The new T Series irons have markedly improved the aforementioned capabilities and the fitting paradigm is to build a set that can maintain height and descent angles so each club has a correct gapping and shot making ability. Avoiding flatlining after the 4/5/6 iron.
    Consider the T100 to be a cavity back that can handle material improvements. The 620 irons and the T Series are the same price per club. Even if you can hit a MB cleanly today, to paraphrase Tom Watson, the tool box at 70 isn’t the same.
    Find a Titleist fitting specialist and let them know in advance of your current lie and length so they have those ready as a starting point.
    Just be open to what the fitter recommends. In the past I’ve bought into the siren song of the next release but these Gen 3 irons have made a substantial difference in my ball striking. Albeit I’ve been an AP1 player and the T200/T350 mixed set has allowed me to approach greens the same.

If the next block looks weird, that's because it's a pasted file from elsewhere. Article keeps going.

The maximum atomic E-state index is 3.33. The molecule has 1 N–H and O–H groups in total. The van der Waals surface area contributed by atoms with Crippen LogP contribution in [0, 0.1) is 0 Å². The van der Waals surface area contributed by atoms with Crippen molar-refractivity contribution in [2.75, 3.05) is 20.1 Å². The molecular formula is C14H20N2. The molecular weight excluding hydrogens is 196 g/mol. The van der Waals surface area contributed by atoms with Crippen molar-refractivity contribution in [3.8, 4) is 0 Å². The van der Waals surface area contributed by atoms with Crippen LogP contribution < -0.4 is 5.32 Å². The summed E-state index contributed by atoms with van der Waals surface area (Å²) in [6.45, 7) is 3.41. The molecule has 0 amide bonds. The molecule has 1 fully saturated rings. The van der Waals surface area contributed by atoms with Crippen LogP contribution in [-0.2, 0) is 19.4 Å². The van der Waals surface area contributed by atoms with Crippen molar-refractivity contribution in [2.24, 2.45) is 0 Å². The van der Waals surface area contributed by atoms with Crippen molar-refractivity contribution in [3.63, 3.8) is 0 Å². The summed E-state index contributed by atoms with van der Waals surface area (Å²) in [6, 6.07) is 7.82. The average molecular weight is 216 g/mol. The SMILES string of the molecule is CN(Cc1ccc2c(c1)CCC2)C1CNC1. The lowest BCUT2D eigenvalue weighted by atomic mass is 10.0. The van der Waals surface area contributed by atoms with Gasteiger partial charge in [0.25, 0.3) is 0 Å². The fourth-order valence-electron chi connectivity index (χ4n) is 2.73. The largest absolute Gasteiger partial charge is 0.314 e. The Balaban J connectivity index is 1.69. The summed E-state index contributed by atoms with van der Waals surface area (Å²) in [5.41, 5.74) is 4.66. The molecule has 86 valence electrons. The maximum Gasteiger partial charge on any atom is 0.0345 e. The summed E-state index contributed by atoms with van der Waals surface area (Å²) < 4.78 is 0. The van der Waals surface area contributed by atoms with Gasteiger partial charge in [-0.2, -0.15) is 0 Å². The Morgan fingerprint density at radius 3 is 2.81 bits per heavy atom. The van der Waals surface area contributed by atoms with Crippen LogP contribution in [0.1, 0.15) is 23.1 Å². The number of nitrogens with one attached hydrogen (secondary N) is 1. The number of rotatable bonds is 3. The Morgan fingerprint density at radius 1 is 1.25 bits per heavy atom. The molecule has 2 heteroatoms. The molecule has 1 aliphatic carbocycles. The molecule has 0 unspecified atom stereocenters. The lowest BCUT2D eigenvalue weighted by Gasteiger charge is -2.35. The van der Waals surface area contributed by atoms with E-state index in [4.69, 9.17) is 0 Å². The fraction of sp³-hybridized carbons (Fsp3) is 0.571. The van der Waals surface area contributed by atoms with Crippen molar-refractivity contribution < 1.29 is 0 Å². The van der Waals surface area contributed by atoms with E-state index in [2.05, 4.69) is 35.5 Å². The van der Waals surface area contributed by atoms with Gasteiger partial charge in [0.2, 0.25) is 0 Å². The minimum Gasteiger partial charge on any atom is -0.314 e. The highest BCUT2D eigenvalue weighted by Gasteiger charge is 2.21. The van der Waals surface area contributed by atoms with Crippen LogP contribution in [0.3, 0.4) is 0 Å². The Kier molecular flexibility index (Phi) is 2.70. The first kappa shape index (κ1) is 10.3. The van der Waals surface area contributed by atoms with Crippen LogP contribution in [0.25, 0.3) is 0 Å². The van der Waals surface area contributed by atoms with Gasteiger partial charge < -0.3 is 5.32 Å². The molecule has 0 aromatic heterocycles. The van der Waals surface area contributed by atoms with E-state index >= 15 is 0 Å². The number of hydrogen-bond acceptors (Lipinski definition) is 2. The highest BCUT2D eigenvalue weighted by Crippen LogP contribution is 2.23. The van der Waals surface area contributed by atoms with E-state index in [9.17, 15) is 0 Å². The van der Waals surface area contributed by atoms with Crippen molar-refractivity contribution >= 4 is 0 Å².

11. roosevelt t

    roosevelt t
    euless, TX

    Excellent post. I'm going to get my wedges checked ASAP. I've been pulling only my wedges lately even when i feel like I've made a really good swing.
  12. Military
    Unfortunately, different manufacturers have different “standard” lies…Titleist seems to be the most upright and miz the flattest (2 degrees difference between them) of the major OEMs…TM and cally are in between…not sure on Cobra and others…So, if know your fitting in one brand, it may not transfer to another…I have a set of Mizunos and Titleist and and had to them bent to be similar…as for wedges, there was an article recently that talked about how pros usually flatten their wedges or else you wind up pulling your shots left…they are usually lofted for chipping and not for full shots as much…can’t remember where I saw it.